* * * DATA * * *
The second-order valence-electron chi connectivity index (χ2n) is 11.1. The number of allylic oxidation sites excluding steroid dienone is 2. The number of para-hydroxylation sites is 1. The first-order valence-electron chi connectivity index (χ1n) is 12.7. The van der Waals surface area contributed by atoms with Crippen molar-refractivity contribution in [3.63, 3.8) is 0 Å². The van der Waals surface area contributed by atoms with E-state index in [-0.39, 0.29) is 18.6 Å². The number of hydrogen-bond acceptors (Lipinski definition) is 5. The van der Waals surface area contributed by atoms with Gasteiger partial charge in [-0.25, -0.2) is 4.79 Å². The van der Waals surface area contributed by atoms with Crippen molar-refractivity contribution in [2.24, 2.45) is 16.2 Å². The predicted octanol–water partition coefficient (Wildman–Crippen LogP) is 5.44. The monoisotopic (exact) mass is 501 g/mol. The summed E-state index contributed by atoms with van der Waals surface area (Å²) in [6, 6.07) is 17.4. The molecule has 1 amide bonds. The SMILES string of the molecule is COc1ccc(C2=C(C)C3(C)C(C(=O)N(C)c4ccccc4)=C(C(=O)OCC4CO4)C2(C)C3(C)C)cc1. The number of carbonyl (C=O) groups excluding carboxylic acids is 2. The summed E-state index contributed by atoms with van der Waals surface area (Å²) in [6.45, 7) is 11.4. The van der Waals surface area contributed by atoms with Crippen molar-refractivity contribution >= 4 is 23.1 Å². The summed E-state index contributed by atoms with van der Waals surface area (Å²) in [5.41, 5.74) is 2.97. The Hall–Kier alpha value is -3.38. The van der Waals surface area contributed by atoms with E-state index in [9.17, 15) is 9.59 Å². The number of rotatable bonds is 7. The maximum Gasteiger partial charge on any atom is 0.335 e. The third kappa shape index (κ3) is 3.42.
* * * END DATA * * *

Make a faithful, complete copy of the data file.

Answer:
The second-order valence-electron chi connectivity index (χ2n) is 11.1. The number of allylic oxidation sites excluding steroid dienone is 2. The number of para-hydroxylation sites is 1. The first-order valence-electron chi connectivity index (χ1n) is 12.7. The van der Waals surface area contributed by atoms with Crippen molar-refractivity contribution in [3.63, 3.8) is 0 Å². The van der Waals surface area contributed by atoms with E-state index in [-0.39, 0.29) is 18.6 Å². The number of hydrogen-bond acceptors (Lipinski definition) is 5. The van der Waals surface area contributed by atoms with Gasteiger partial charge in [-0.25, -0.2) is 4.79 Å². The van der Waals surface area contributed by atoms with Crippen molar-refractivity contribution in [2.24, 2.45) is 16.2 Å². The predicted octanol–water partition coefficient (Wildman–Crippen LogP) is 5.44. The monoisotopic (exact) mass is 501 g/mol. The summed E-state index contributed by atoms with van der Waals surface area (Å²) in [6, 6.07) is 17.4. The molecule has 1 amide bonds. The SMILES string of the molecule is COc1ccc(C2=C(C)C3(C)C(C(=O)N(C)c4ccccc4)=C(C(=O)OCC4CO4)C2(C)C3(C)C)cc1. The number of carbonyl (C=O) groups excluding carboxylic acids is 2. The summed E-state index contributed by atoms with van der Waals surface area (Å²) in [6.45, 7) is 11.4. The van der Waals surface area contributed by atoms with Crippen molar-refractivity contribution >= 4 is 23.1 Å². The summed E-state index contributed by atoms with van der Waals surface area (Å²) in [5.41, 5.74) is 2.97. The Hall–Kier alpha value is -3.38. The van der Waals surface area contributed by atoms with E-state index in [9.17, 15) is 9.59 Å². The number of rotatable bonds is 7. The maximum Gasteiger partial charge on any atom is 0.335 e. The third kappa shape index (κ3) is 3.42.